Changing the Database Collation–#SQLNewBlogger

Another post for me that is simple and hopefully serves as an example for people trying to get blogging as #SQLNewBloggers.

I was testing some changes recently and needed to verify how things worked in a different collation. Here’s the scenario: I had this situation and ran a query.

2019-02-13 12_22_07-SQLQuery7.sql - Plato_SQL2017.sandbox2 (PLATO_Steve (64))_ - Microsoft SQL Serve

As you can see, the query rates these two Unicode strings as equal, which makes some sense as this is a Case Insensitive, Accent Sensitive, default US English database.

I then went to the database properties to change this. When I did so, I picked a case sensitive collation.

2019-02-13 12_22_55-Database Properties - sandbox2

I clicked OK, and a few minutes, later I get this:

2019-02-13 12_25_38-Database Properties - sandbox2

Hmmm, why is this locked on my workstation? I have a query window open. Changing a collation is potentially a disruptive operation and requires an exclusive lock on the database. This means no other users can be inside the database with a connection.

The solution? Change the context of my query window. I can change this to master (or any other database) and make the change again.

While collation isn’t something you often change, if you do find a database that needs this alteration, you will need to drain off any connections before you can make this change.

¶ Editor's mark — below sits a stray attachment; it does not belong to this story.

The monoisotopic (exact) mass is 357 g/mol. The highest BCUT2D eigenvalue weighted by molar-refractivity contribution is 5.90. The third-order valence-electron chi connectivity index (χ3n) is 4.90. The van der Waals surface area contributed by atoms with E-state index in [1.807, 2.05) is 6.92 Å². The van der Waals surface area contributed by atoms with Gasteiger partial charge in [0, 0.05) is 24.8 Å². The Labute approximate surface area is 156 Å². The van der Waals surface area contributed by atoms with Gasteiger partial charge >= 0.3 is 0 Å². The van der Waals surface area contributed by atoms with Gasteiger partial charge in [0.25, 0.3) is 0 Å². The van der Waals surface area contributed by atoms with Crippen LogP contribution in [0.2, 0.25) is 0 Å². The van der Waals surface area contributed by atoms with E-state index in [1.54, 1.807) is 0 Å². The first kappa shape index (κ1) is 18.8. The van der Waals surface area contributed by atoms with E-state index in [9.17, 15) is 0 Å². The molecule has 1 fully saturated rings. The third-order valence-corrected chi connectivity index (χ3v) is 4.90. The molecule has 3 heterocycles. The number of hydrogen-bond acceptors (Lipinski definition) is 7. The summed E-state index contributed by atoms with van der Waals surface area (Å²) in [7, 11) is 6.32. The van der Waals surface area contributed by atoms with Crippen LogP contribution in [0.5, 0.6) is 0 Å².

SQLNewblogger

I ran across this while doing testing and realized this was a nice, short piece of information that I should remember. Not because I do this often, but because as I automate changes and use pipelines, I’d need a way to remove all connections before this would deploy.

An example of a nice short piece of information that I can document about my knowledge, and that might get asked about in an interview.

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1 Response to Changing the Database Collation–#SQLNewBlogger

  1. Hi Steve. I realize that this is just a simple post about getting around that particular error, but I wanted to mention two related things to raise awareness of them:

    1. There are quite a few restrictions that can prevent changing a database’s default collation. I detailed nearly everything in the following post (currently working on impact, if any, to Full Text Search):
    https://sqlquantumleap.com/2018/06/11/changing-the-collation-of-the-instance-and-all-columns-across-all-user-databases-what-could-possibly-go-wrong/

    2. Regarding your choice of case-sensitive collation: you should ideally use a Windows collation, and unless there is a specific reason not to, then use the most recent version of the desired collation. Windows collations are better than SQL Server collations for a variety of reasons. In your case the preferred collation is: “Latin1_General_100_CS_AS_SC”. It is quite sad that Windows collations were introduced in SQL Server 2000, yet Microsoft STILL uses “SQL_Latin1_General_CP1_CI_AS” as the default for installations on an OS using “US English” as its language. Even worse: it’s the only collation that is allowed as the instance-level collation for SQL Server Express LocalDB and Azure SQL Database Managed Instances. It’s crazy, and it’s a disservice to their users / customers.

    Take care, Solomon…

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